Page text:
Drawing blood: Medical conceptions of disease in 20th century America, from chlorosis to sickle cell anemia

Keith Wailoo, University of Pennsylvania


Between 1890 and 1950, several blood diseases appeared in American medicine: they were the anemias. Commonplace aspects of human feeling in the 19th century became discrete diseases. This dissertation traces the "biography" of several of these anemias--chlorotic, pernicious, aplastic, splenic, and sickle cell anemia. I explore the ways in which 20th century medical institutions--the bureaucratic hospital, the research academy, and technological medicine--redefined these vague ailments along mechanistic lines. Chlorosis represented the way in which 19th century medical ideas were structured by physicians' moral orientation (toward young women). Around 1900, however, chlorosis disappeared from the medical lexicon. Chapter one examines its historiography--exploring how physicians and historians have explained the disease's "disappearance." The legitimacy of chlorosis, I argue, was associated with the "moral management" of girls. Through the history of splenic and aplastic anemia, chapter two explores the way in which work relations in the bureaucratic hospital, and professional tensions among specialists, reshaped disease ideas--and facilitated new "organic" interpretations of disease. Not until the 1920s did physicians acknowledge their failure to note these diseases' origins in industrial poisons and the therapeutic practices of the hospital system. Chapter Three examines the shaping of pernicious anemia by the social relations between researchers and the pharmaceutic industry. Since 1900, the disease's definition was associated with a clinical research agenda in America. Its history and "conquest" (in the 1920s) highlights how researchers altered these organic characterizations of disease, redefining the disease according to pharmaceutical principles. Chapter Four examines the role of technology, and of the ideology of racial separateness, in structuring the definition of sickle cell anemia. In the 1950s, the definition of sickle cell anemia brushed aside many of the former assumptions; sickle cell anemia became the first "molecular disease." The biography of each disease highlights modern medicine's search for mechanistic explanations. The conclusion explores the ways in which social and political developments in post World War II American have altered this mechanistic conception of disease.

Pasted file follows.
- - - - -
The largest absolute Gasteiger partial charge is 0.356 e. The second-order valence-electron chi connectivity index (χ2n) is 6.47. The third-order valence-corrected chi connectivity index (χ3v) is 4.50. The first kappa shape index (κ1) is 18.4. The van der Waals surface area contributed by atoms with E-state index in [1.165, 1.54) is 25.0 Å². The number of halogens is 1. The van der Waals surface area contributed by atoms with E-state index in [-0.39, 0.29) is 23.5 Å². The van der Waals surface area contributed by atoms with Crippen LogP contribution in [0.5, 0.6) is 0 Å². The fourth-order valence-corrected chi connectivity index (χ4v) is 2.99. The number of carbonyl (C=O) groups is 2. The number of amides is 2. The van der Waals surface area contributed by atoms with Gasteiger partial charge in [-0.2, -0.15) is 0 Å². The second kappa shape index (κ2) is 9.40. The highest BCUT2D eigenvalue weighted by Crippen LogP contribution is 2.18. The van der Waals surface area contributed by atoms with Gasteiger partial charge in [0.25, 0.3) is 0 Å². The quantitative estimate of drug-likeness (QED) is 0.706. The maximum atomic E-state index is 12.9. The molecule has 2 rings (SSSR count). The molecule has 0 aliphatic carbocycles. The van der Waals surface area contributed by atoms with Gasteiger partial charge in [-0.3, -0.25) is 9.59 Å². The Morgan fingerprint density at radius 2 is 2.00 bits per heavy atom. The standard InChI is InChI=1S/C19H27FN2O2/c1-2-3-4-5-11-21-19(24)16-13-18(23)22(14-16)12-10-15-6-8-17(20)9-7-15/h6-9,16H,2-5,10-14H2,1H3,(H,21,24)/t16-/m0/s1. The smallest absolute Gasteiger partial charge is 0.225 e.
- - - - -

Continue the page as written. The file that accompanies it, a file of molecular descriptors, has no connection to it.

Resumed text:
Subject Area

Science history|American history

Recommended Citation

Wailoo, Keith, "Drawing blood: Medical conceptions of disease in 20th century America, from chlorosis to sickle cell anemia" (1992). Dissertations available from ProQuest. AAI9308675.